A few things Mark Wallace

Tag: board games

Storytelling Together (Not Bowling Alone)

I’ve always been really interested in the kind of collaborative storytelling that emerges from tabletop games like Dungeons & Dragons and the like, and I keep enough people in my Twitter feed to occasionally notice new stuff going on in the space. At the moment, things seem particularly rich, with a ton of interesting Kickstarters and other stuff popping up:

  • Microscope is what I think of as a “historytelling” game, which lets you “explore an epic history of your own creation, hundreds or thousands of years long, all in an afternoon.” Ben Robbins, the game’s creator, is now Kickstarting an expansion set. Worth the $10 for the pdf, I say.
  • Downfall (currently being Kickstarted) sounds like a very interesting historytelling game. You don’t so much create a society as briefly describe and define it — and then narrate its collapse. Awesome.
  • The publishers of Fiasco, a really cool take on tabletop roleplaying (catch Wil Wheaton playing it here), are now Kickstarting The Warren, which essentially turns Watership Down (one of my favorite novels) into an RPG. Such a great idea.
  • There’s a new edition of the Blue Rose role-playing game of “romantic fantasy,” a loosely defined genre that focuses more on character development and interaction than on swordplay and dungeon crawls. Its Kickstarter reaped more than $85,000.
  • A Patreon from Tracy Barnett, who created the School Daze role-playing game about being an awesome high schooler a la Buffy, or whatever other kind of awesomeness you can think up.
  • I noticed Cheat Your Own Adventure via this blog post and this Tweet (or maybe this one), complete with a fun after-action report. It’s a collaborative storytelling take on the Choose Your Own Adventure books of my childhood. Definitely want to play this with my stepkids, who are 13 and 16. Grab the two pages of rules here.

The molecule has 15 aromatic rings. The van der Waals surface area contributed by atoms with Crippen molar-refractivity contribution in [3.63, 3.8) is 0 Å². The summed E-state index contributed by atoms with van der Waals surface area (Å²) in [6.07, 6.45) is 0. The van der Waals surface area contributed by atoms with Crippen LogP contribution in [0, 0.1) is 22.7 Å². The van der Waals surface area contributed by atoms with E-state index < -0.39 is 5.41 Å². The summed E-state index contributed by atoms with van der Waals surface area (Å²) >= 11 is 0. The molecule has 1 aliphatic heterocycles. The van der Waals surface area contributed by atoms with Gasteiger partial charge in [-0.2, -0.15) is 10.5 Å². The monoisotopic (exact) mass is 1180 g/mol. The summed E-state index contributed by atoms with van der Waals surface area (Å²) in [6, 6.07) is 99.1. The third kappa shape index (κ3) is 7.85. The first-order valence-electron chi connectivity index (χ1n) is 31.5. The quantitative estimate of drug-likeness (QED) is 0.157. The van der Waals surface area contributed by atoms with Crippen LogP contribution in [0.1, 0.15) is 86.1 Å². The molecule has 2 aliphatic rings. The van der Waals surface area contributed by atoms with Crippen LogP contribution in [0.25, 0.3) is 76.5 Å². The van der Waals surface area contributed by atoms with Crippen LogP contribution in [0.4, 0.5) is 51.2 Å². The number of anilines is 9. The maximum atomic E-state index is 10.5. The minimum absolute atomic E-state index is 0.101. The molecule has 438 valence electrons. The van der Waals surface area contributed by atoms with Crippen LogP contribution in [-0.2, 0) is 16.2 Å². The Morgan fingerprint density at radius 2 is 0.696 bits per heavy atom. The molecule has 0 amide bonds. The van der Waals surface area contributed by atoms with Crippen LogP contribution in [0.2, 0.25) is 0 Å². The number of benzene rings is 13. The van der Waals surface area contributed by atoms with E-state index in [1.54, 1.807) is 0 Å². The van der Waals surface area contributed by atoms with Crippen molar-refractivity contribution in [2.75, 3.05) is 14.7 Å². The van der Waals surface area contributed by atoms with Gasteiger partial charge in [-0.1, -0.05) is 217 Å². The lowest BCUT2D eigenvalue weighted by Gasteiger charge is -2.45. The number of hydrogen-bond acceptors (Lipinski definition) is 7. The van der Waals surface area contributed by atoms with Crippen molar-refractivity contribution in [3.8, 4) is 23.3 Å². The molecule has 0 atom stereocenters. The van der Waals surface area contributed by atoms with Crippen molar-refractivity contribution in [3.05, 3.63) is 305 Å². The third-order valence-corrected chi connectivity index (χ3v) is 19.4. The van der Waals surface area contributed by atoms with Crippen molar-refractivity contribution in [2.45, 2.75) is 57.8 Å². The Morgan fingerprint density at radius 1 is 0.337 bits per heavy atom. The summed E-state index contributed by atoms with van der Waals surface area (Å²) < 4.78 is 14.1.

• Plus, a game about life with migraines.

One of the things that’s interesting to me about this is that, like board games, these are experiences that all but require people to be in the same room at the same time. (You could, of course, play these games via Skype or the like.) That’s one of the things I love about analog gaming, and it’s also part of the reason I think it’s important: It’s an activity that brings people together at a point in history when technology makes it ever easier to remain in our own little orbits, talking to and seeing each other less and less and less. (Not that it requires that, it just makes it easier.)

I have a hard time envisioning tabletop roleplaying games becoming popular in a really significant, mainstream way, a way that cuts across generations, genders, and class divides. (I could be wrong.) But in a world where people are still afraid of bowling alone, it’s nice to see so much activity around a pastime that requires participants to build and engage with their community.

Help Bring the Cardboard Renaissance to South by Southwest

I had the good fortune to attend GenCon a couple of weeks ago (which I’ve written about for Shut Up & Sit Down), and it’s only made me more excited to try to bring some hot cardboard action to South by Southwest. I’ve proposed a panel there for March about lessons that cardboard and electronic games may have for each other, composed of three of the most interesting publishers in board gaming:

  • Mark Kaufmann, co-founder of Days of Wonder, which publishes the best-selling Ticket to Ride
  • Kristin Looney, head of Looney Labs, which publishes the Fluxx games
  • Cory Jones of Cryptozoic Entertainment, which publishes a lot of licensed games, as well as a few interesting originals such as Gravwell, which I need to break out at game night.

You can help make it happen by voting for the panel over at the SXSW panelpicker. It would be great to get a panel like this going at SXSW, as we’d probably also do a n open play lounge with a bunch of board games and other fun stuff. I really want to see it happen mostly because it would be fun! So drop us a vote over there, will you? Thanks!

Boy Scouts to Offer Merit Badge in Game Design